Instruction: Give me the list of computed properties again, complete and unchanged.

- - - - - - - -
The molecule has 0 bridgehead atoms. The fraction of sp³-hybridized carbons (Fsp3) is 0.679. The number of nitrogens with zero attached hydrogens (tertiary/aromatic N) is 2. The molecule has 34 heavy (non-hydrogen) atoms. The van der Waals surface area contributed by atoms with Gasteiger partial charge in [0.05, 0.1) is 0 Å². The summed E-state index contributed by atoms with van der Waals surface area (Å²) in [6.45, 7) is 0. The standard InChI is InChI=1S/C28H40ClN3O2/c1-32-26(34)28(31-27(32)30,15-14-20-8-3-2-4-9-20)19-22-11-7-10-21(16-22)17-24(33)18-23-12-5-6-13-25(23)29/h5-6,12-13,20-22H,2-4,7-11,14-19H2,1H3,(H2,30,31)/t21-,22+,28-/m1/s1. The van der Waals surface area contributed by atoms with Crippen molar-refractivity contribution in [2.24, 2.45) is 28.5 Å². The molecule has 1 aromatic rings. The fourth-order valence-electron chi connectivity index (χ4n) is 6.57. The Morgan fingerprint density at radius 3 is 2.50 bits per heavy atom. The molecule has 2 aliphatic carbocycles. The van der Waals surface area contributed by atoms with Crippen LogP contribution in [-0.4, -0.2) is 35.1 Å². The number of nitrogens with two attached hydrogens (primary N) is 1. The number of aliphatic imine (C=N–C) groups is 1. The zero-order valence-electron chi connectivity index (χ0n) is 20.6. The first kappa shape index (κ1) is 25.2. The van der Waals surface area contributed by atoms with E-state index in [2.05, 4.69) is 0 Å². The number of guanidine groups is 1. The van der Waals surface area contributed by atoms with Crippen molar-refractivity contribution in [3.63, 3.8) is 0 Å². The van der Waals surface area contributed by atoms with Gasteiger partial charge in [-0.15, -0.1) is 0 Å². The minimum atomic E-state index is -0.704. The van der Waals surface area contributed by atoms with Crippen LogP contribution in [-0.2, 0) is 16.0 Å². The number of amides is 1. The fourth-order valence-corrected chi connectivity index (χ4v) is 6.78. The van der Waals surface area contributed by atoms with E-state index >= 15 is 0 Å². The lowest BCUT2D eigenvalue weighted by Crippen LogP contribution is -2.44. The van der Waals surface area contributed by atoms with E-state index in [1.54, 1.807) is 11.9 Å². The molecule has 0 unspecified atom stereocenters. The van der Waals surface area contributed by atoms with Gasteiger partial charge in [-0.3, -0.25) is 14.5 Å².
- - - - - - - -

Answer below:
The molecule has 0 bridgehead atoms. The fraction of sp³-hybridized carbons (Fsp3) is 0.679. The number of nitrogens with zero attached hydrogens (tertiary/aromatic N) is 2. The molecule has 34 heavy (non-hydrogen) atoms. The van der Waals surface area contributed by atoms with Gasteiger partial charge in [0.05, 0.1) is 0 Å². The summed E-state index contributed by atoms with van der Waals surface area (Å²) in [6.45, 7) is 0. The standard InChI is InChI=1S/C28H40ClN3O2/c1-32-26(34)28(31-27(32)30,15-14-20-8-3-2-4-9-20)19-22-11-7-10-21(16-22)17-24(33)18-23-12-5-6-13-25(23)29/h5-6,12-13,20-22H,2-4,7-11,14-19H2,1H3,(H2,30,31)/t21-,22+,28-/m1/s1. The van der Waals surface area contributed by atoms with Crippen molar-refractivity contribution in [2.24, 2.45) is 28.5 Å². The molecule has 1 aromatic rings. The fourth-order valence-electron chi connectivity index (χ4n) is 6.57. The Morgan fingerprint density at radius 3 is 2.50 bits per heavy atom. The molecule has 2 aliphatic carbocycles. The van der Waals surface area contributed by atoms with Crippen LogP contribution in [-0.4, -0.2) is 35.1 Å². The number of nitrogens with two attached hydrogens (primary N) is 1. The number of aliphatic imine (C=N–C) groups is 1. The zero-order valence-electron chi connectivity index (χ0n) is 20.6. The first kappa shape index (κ1) is 25.2. The van der Waals surface area contributed by atoms with E-state index in [2.05, 4.69) is 0 Å². The number of guanidine groups is 1. The van der Waals surface area contributed by atoms with Crippen molar-refractivity contribution in [3.63, 3.8) is 0 Å². The van der Waals surface area contributed by atoms with Gasteiger partial charge in [-0.15, -0.1) is 0 Å². The minimum atomic E-state index is -0.704. The van der Waals surface area contributed by atoms with Crippen LogP contribution in [-0.2, 0) is 16.0 Å². The number of amides is 1. The fourth-order valence-corrected chi connectivity index (χ4v) is 6.78. The van der Waals surface area contributed by atoms with E-state index >= 15 is 0 Å². The lowest BCUT2D eigenvalue weighted by Crippen LogP contribution is -2.44. The van der Waals surface area contributed by atoms with E-state index in [1.54, 1.807) is 11.9 Å². The molecule has 0 unspecified atom stereocenters. The van der Waals surface area contributed by atoms with Gasteiger partial charge in [-0.3, -0.25) is 14.5 Å².